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Too close for comfort  

Dr John Etherington (Letters, 1 July) shows the fundamental flaw in wind power – the need for back-up from fossil fuel. In my opinion this policy is being forced through with many sleights of hand.

As recently reported, the Business Secretary, John Hutton, has published a poll saying 64 per cent of people would be happy to live within three miles of turbines. What a strange figure to choose. If three miles from a house was the recommended distance from a turbine in Britain, I suspect none would be able to be built.

Having spent three years fighting a wind farm with the nearest house just over half a mile away and 59 properties a mile and quarter away, we were in no way the worst case. In Scottish planning law, a mile and a quarter (2km) is the recommended distance from towns and villages, not even individual houses.

The Scottish Government commissioned research which showed tourists a view from a hotel with and without turbines. 63 per cent did not want to see turbines from their bedroom window. Even so, the report concluded that a 50 per cent increase in tourism was compatible with wind power – the reasoning being that tourists who objected to turbines would go to areas without them.

With 4,000 more turbines onshore there will be nowhere else to go.

Peebles Road
Penicuik, Midlothian

Claims by Scottish Renewables that wind farms built on peat land repay lost carbon within three years (your report, 1 July) are misleading. A report by the Macaulay Institute, on which the industry body bases its opinions, is contradicted by a 2006 Renewable Energy Foundation study, which calculated that a 2MW turbine built on peat moorland 1m deep would take 8.2 years to pay back its carbon cost. The figure for the “high scenario” is a whopping 16 years of a wind farm’s estimated 25-year lifespan.

The Macaulay study also looks only at the loss of carbon from building turbines on peat land and ignores the carbon loss from their construction and the vast amounts of concrete needed for their bases. Nor is there any analysis of the potentially huge carbon loss that occurs when peat land is drained for construction.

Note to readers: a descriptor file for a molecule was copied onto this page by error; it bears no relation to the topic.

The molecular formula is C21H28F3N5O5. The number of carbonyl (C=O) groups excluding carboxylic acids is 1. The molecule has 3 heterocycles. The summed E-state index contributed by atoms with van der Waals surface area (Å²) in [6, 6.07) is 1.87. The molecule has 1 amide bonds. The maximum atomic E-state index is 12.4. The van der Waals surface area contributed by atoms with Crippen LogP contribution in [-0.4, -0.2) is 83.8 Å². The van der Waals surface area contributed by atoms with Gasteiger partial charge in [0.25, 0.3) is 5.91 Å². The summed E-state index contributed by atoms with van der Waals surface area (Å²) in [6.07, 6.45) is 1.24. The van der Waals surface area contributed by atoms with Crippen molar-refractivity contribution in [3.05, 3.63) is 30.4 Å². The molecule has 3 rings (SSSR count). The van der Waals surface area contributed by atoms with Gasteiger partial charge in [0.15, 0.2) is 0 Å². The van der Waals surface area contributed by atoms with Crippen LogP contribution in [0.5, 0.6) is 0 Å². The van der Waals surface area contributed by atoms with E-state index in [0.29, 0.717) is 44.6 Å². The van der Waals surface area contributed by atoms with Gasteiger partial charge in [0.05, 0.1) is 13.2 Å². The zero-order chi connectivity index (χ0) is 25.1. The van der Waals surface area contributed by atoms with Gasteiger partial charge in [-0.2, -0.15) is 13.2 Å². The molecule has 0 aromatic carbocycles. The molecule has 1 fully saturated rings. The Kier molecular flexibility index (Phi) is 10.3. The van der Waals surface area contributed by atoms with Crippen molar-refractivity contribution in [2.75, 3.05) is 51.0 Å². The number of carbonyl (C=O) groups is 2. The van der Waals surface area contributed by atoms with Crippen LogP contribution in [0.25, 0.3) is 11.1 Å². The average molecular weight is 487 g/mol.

Add up all these factors and the “carbon debt” of a wind farm built on peat land could end up cancelling out any carbon saving. It is folly to build wind farms on peat land – which stores three times as much carbon as tropical rainforests – until more thorough research is carried out into whether they will actually help tackle climate change in the first place.

Climate change officer, John Muir Trust
Station Road
Pitlochry, Perthshire

It is hard to believe SNP ministers can champion a misguided Labour energy policy that pays landowners who put turbines on their land (your report, 27 June) while ignoring the plight of crofters, farming tenants and rural residents who are suffering the consequences of “seen-to-be-green” politics and greed while the taxpayer picks up the tab yet again.

Easter Denoon
Glamis, Angus

The Scotsman

2 July 2008

This article is the work of the source indicated. Any opinions expressed in it are not necessarily those of National Wind Watch.

The copyright of this article resides with the author or publisher indicated. As part of its noncommercial effort to present the environmental, social, scientific, and economic issues of large-scale wind power development to a global audience seeking such information, National Wind Watch endeavors to observe “fair use” as provided for in section 107 of U.S. Copyright Law and similar “fair dealing” provisions of the copyright laws of other nations. Send requests to excerpt, general inquiries, and comments via e-mail.

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